Minority Report – Architecture and the movie

Posted: June 1, 2011 in Futuristic Architecture
Tags: , , , ,

Minority Report is probably the one film  that attempts to portray not only an exciting narrative set in a futuristic milieu, but also visualizes a credible future based on the predictions of today. Based on themes like ‘free will’ vs ‘determinism’ ,  ‘utopian’ vs ‘dystopian’ - the movie tries to predict the plausible dominant norms of a future society that would exist in 2054.

Washington of 2054 has evolved into three distinct zones: the Washington Capitol area where the monuments are present; the “bedroom community” across the river that has developed vertically ; and the decaying part of the city that has not kept up with the technological advances afforded by the rich.

While government buildings are hostile, and metallic; the grass in the city is still green, and historic row houses still stand proud presenting the post-modernist possibility of harmony between the old and the new.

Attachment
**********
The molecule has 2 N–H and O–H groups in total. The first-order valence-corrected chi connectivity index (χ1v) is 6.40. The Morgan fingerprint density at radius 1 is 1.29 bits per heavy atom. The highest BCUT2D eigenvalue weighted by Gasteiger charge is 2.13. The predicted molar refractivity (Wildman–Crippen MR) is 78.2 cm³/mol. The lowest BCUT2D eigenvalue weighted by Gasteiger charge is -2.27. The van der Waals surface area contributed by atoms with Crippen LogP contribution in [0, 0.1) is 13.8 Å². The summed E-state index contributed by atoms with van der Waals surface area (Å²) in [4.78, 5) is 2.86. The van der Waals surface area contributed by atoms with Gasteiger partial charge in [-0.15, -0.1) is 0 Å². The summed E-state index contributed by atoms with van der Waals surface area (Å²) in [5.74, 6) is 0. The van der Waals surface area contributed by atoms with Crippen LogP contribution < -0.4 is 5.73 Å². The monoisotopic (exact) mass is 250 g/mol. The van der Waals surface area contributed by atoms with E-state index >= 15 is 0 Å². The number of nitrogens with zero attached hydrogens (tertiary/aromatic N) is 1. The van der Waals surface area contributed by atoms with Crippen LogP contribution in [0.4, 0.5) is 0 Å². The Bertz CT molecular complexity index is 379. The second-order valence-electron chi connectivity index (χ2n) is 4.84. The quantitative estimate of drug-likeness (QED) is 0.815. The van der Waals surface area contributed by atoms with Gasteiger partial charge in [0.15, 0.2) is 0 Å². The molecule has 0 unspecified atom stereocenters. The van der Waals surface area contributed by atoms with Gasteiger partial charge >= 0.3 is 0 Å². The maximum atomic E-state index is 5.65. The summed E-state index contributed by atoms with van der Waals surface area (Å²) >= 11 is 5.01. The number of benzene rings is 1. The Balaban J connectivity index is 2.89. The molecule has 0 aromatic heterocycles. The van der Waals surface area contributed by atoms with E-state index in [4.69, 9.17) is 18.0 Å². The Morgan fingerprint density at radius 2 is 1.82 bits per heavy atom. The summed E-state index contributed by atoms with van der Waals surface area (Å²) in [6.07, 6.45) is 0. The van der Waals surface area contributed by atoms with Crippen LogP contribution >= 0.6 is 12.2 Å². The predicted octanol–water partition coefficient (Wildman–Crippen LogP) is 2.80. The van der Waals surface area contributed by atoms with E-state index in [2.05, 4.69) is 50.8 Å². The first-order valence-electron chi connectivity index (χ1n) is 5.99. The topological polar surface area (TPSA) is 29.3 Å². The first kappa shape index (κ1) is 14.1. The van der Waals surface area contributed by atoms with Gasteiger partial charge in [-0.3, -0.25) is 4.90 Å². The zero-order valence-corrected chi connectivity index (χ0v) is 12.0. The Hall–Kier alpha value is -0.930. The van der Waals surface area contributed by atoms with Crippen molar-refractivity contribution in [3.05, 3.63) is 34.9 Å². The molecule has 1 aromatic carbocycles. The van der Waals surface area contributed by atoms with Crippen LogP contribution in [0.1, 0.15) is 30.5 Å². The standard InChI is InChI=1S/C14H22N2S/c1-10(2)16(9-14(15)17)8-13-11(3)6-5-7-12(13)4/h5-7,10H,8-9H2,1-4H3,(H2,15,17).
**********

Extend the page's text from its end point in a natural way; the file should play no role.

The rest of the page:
The integration of infrastructure and cityscape presented so well by such films as Metropolis (1927) and The Fifth Element (1997) has been perfected here. A transport network of magnetic levitation vehicles is seamlessly built into the facades of most of the new buildings . It seems that the buildings and the vehicles exist to complement each other. Inclining highways form part of the façades dropped like waterfalls and merging with horizontal roads. The network of highways functions in all three dimensions , as the road surface totally abandons its dependence on gravity.Such seamless flow of traffic would be able to take care of any amount of traffic judiciously because of limitless possibilities in the use of the third dimension of space.One must however question the feasibility of such vehicles when considering the rest of the still horizontal city, where the viewer is clearly shown that the old road network still exists. A point to ponder for the future for Urban Planners, eh??

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